1:20 PM C.S.A. General Joseph Eggleston Johnston was born near Farmville, Virginia on this day in 1807. This is very close to my own farm in Virginia. His father was a Joseph JohnstonRevolutionary War soldier who served under Robert E. Lee's father. Johnston graduated from West Point in 1829. He was wounded five times in the Mexican War and also fought in the Seminole War. He became Quartermaster General of the U. S. Army on June 28, 1860 and was the highest ranking officer to resign and join the Confederate Army. After the war, Johnston served in the U. S. House of Representatives and was appointed Commissioner of Railroads under President Grover Cleveland. He died on March 21, 1891 from pneumonia. He had contracted a cold while he stood in the rain as as he served as a pallbearer at the funeral of William T. Sherman. For a fascinating account of the battle in which Johnston was wounded (Seven Pines) go here.

9:05 AM My good friend and colleague Dr. Dan Wallace of Dallas Seminary concludes his discussion of biblical eldership with these words:

The biblical evidence is overwhelmingly on the side of multiple elders. The few passages which might otherwise be interpreted certainly do not have to be so interpreted and, in fact, most likely should not be. This fact illustrates a fundamental principle of biblical interpretation: do not follow an interpretation which is only possible; instead, base your convictions on what is probable.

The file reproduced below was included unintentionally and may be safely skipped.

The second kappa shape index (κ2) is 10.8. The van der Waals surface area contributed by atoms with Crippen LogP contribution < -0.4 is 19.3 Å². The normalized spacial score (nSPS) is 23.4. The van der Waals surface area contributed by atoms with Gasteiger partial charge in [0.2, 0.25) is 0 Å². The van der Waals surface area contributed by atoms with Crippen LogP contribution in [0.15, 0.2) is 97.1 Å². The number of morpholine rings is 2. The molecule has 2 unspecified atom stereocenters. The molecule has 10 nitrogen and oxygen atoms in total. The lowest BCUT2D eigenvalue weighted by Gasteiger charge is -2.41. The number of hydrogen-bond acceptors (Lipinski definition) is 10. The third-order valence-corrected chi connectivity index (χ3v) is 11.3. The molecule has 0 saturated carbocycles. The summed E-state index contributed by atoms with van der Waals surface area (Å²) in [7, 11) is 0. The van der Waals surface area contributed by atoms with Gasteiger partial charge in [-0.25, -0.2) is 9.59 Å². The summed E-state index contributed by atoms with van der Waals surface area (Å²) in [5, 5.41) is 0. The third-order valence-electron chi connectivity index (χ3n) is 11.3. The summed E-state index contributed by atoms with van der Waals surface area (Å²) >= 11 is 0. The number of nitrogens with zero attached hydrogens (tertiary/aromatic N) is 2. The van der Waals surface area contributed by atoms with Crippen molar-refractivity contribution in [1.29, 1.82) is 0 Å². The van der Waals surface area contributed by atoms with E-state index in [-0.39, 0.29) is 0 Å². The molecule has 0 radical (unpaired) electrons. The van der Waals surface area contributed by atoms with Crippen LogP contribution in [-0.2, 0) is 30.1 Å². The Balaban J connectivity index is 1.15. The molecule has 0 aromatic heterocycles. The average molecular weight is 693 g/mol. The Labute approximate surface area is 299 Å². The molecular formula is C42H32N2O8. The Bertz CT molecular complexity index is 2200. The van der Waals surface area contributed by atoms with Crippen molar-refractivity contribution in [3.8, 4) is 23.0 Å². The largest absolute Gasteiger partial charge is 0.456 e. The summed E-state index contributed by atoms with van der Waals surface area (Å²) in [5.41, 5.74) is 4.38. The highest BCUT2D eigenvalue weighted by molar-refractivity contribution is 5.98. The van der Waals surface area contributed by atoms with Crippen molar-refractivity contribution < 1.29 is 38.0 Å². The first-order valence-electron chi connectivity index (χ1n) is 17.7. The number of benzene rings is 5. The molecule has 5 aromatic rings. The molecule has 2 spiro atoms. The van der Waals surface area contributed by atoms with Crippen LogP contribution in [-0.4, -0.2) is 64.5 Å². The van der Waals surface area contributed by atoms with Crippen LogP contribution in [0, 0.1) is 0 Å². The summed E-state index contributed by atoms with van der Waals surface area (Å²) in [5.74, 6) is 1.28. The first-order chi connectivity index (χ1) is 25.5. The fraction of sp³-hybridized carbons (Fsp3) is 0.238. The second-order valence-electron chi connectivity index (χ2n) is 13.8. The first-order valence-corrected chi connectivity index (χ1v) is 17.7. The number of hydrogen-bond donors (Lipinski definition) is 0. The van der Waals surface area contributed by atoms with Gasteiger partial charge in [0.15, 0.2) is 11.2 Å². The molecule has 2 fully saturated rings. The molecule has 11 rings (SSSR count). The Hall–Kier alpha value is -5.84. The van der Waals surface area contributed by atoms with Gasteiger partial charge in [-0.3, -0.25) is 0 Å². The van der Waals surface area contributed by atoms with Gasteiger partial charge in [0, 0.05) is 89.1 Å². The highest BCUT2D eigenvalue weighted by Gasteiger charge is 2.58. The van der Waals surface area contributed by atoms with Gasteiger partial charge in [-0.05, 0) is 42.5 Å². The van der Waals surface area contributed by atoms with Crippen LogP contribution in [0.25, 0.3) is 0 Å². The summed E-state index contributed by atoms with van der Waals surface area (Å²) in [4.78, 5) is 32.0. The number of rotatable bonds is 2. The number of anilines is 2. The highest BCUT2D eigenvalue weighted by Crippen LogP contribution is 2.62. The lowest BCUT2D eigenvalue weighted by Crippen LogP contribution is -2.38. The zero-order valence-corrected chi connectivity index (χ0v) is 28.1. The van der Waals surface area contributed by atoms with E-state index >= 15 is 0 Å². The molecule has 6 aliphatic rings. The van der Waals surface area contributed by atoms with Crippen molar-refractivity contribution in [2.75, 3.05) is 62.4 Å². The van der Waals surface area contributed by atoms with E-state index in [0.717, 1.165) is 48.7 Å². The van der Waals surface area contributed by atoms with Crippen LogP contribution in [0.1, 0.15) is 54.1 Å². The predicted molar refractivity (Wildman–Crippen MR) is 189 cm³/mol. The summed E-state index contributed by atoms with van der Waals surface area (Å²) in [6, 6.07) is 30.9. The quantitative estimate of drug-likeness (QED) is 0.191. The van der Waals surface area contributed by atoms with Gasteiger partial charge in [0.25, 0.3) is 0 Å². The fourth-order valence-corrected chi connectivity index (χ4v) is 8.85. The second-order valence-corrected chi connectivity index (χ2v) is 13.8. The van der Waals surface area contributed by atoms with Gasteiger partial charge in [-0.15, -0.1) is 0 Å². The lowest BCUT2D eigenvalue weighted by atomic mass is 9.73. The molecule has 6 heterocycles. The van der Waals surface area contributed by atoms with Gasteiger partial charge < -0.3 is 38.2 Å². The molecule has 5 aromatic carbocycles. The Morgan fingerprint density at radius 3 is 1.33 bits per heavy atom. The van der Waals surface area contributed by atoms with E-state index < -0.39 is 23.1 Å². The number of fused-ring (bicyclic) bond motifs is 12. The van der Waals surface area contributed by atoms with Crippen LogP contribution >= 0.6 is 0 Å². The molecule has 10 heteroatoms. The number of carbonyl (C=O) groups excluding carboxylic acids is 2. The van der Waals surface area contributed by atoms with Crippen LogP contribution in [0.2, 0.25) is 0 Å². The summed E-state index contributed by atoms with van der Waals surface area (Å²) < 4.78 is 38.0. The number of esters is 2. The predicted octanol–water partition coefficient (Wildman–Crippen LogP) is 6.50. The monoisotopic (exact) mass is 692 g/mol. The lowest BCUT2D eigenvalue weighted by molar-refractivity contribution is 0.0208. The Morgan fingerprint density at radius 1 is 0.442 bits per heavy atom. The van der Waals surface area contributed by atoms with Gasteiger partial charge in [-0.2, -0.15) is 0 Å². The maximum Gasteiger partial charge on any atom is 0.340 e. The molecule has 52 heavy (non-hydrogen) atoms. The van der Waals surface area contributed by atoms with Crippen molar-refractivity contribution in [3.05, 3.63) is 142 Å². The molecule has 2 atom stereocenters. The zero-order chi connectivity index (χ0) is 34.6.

Darryl Erkel adds these thoughts:

Traditional pastoral ministry promotes a one-man rule known as "the pastor." He is the final word and rule within most "evangelical" churches. In contrast, the New Testament teaches plural oversight by men known as elders (Acts 14:23; 20:17,28; Phil.1:1; 1 Thess.5:12-13; 1 Tim.5:17; Heb.13:17; Jam.5:14; 1 Pet.5:1-4). Some churches, recognizing the need for shared oversight, have attempted to improve the traditional one-man rule by introducing a rank structure of "senior pastor," "associate pastor," and "board of elders." This man-made solution, however, still contradicts the pattern set forth in the New Testament which teaches a shared and equal oversight, not to mention that, in the end, it still amounts to basically the same thing: One man alone is exalted to a position over others and has the final word in church related matters! By the way, isn’t Jesus Christ supposed to be the "senior pastor" (Heb.13:20; 1 Pet.5:4)?